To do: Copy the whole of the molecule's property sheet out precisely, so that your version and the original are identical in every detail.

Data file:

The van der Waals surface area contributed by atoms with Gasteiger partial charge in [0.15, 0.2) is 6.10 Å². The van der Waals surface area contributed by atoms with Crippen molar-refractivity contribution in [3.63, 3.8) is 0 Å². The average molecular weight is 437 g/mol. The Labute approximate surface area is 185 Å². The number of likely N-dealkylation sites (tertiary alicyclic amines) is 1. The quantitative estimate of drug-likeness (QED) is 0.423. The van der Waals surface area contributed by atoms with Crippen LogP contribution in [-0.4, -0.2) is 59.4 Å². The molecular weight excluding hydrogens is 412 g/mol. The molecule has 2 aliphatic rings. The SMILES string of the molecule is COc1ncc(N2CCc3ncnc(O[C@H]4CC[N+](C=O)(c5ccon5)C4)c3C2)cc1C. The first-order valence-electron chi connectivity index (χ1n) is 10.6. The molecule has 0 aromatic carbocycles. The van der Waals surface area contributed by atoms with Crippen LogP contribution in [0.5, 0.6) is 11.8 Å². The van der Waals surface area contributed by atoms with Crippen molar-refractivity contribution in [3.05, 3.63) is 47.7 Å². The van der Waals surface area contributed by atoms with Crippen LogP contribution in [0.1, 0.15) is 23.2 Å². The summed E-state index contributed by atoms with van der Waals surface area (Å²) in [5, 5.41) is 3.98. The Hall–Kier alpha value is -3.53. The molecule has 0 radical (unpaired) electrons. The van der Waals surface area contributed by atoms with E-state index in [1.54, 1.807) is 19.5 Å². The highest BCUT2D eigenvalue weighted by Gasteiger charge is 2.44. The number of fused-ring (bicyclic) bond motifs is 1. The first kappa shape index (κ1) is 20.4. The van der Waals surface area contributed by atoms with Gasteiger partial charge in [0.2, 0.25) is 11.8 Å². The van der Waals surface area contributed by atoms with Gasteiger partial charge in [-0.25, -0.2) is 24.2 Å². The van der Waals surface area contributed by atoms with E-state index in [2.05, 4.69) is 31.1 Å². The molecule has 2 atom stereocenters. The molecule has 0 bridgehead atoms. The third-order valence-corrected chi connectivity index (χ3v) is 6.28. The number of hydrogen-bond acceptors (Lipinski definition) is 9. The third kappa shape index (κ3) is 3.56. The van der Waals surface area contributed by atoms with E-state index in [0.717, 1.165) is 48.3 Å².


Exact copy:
The van der Waals surface area contributed by atoms with Gasteiger partial charge in [0.15, 0.2) is 6.10 Å². The van der Waals surface area contributed by atoms with Crippen molar-refractivity contribution in [3.63, 3.8) is 0 Å². The average molecular weight is 437 g/mol. The Labute approximate surface area is 185 Å². The number of likely N-dealkylation sites (tertiary alicyclic amines) is 1. The quantitative estimate of drug-likeness (QED) is 0.423. The van der Waals surface area contributed by atoms with Crippen LogP contribution in [-0.4, -0.2) is 59.4 Å². The molecular weight excluding hydrogens is 412 g/mol. The molecule has 2 aliphatic rings. The SMILES string of the molecule is COc1ncc(N2CCc3ncnc(O[C@H]4CC[N+](C=O)(c5ccon5)C4)c3C2)cc1C. The first-order valence-electron chi connectivity index (χ1n) is 10.6. The molecule has 0 aromatic carbocycles. The van der Waals surface area contributed by atoms with Crippen LogP contribution in [0.5, 0.6) is 11.8 Å². The van der Waals surface area contributed by atoms with Crippen molar-refractivity contribution in [3.05, 3.63) is 47.7 Å². The van der Waals surface area contributed by atoms with Crippen LogP contribution in [0.1, 0.15) is 23.2 Å². The summed E-state index contributed by atoms with van der Waals surface area (Å²) in [5, 5.41) is 3.98. The Hall–Kier alpha value is -3.53. The molecule has 0 radical (unpaired) electrons. The van der Waals surface area contributed by atoms with E-state index in [1.54, 1.807) is 19.5 Å². The highest BCUT2D eigenvalue weighted by Gasteiger charge is 2.44. The number of fused-ring (bicyclic) bond motifs is 1. The first kappa shape index (κ1) is 20.4. The van der Waals surface area contributed by atoms with Gasteiger partial charge in [0.2, 0.25) is 11.8 Å². The van der Waals surface area contributed by atoms with Gasteiger partial charge in [-0.25, -0.2) is 24.2 Å². The van der Waals surface area contributed by atoms with E-state index in [2.05, 4.69) is 31.1 Å². The molecule has 2 atom stereocenters. The molecule has 0 bridgehead atoms. The third-order valence-corrected chi connectivity index (χ3v) is 6.28. The number of hydrogen-bond acceptors (Lipinski definition) is 9. The third kappa shape index (κ3) is 3.56. The van der Waals surface area contributed by atoms with E-state index in [0.717, 1.165) is 48.3 Å².